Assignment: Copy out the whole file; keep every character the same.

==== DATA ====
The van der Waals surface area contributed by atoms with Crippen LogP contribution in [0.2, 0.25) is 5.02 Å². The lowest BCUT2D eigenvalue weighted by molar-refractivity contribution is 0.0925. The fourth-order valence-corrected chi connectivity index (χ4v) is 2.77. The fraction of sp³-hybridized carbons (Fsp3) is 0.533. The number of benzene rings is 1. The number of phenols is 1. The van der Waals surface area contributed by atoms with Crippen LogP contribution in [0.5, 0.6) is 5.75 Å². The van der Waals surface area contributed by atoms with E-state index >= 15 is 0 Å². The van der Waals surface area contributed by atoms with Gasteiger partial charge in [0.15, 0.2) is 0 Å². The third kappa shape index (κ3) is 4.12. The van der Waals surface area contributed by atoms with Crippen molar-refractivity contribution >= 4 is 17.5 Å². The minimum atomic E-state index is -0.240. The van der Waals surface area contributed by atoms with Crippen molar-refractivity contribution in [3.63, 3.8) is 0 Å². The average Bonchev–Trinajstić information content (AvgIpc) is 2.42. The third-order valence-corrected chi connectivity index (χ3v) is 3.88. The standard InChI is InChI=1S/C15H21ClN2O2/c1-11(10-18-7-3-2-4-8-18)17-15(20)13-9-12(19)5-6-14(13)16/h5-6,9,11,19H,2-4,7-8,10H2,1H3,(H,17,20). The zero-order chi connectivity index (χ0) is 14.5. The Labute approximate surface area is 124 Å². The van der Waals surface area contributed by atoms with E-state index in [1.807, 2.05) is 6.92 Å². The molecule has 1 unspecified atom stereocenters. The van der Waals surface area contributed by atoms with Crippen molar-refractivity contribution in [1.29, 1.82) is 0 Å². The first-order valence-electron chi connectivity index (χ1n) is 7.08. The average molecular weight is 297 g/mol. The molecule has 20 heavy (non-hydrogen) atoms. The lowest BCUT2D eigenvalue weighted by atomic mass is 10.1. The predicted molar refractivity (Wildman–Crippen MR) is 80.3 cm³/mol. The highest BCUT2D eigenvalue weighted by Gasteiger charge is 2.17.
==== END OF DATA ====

The van der Waals surface area contributed by atoms with Crippen LogP contribution in [0.2, 0.25) is 5.02 Å². The lowest BCUT2D eigenvalue weighted by molar-refractivity contribution is 0.0925. The fourth-order valence-corrected chi connectivity index (χ4v) is 2.77. The fraction of sp³-hybridized carbons (Fsp3) is 0.533. The number of benzene rings is 1. The number of phenols is 1. The van der Waals surface area contributed by atoms with Crippen LogP contribution in [0.5, 0.6) is 5.75 Å². The van der Waals surface area contributed by atoms with E-state index >= 15 is 0 Å². The van der Waals surface area contributed by atoms with Gasteiger partial charge in [0.15, 0.2) is 0 Å². The third kappa shape index (κ3) is 4.12. The van der Waals surface area contributed by atoms with Crippen molar-refractivity contribution >= 4 is 17.5 Å². The minimum atomic E-state index is -0.240. The van der Waals surface area contributed by atoms with Crippen molar-refractivity contribution in [3.63, 3.8) is 0 Å². The average Bonchev–Trinajstić information content (AvgIpc) is 2.42. The third-order valence-corrected chi connectivity index (χ3v) is 3.88. The standard InChI is InChI=1S/C15H21ClN2O2/c1-11(10-18-7-3-2-4-8-18)17-15(20)13-9-12(19)5-6-14(13)16/h5-6,9,11,19H,2-4,7-8,10H2,1H3,(H,17,20). The zero-order chi connectivity index (χ0) is 14.5. The Labute approximate surface area is 124 Å². The van der Waals surface area contributed by atoms with E-state index in [1.807, 2.05) is 6.92 Å². The molecule has 1 unspecified atom stereocenters. The van der Waals surface area contributed by atoms with Crippen molar-refractivity contribution in [1.29, 1.82) is 0 Å². The first-order valence-electron chi connectivity index (χ1n) is 7.08. The average molecular weight is 297 g/mol. The molecule has 20 heavy (non-hydrogen) atoms. The lowest BCUT2D eigenvalue weighted by atomic mass is 10.1. The predicted molar refractivity (Wildman–Crippen MR) is 80.3 cm³/mol. The highest BCUT2D eigenvalue weighted by Gasteiger charge is 2.17.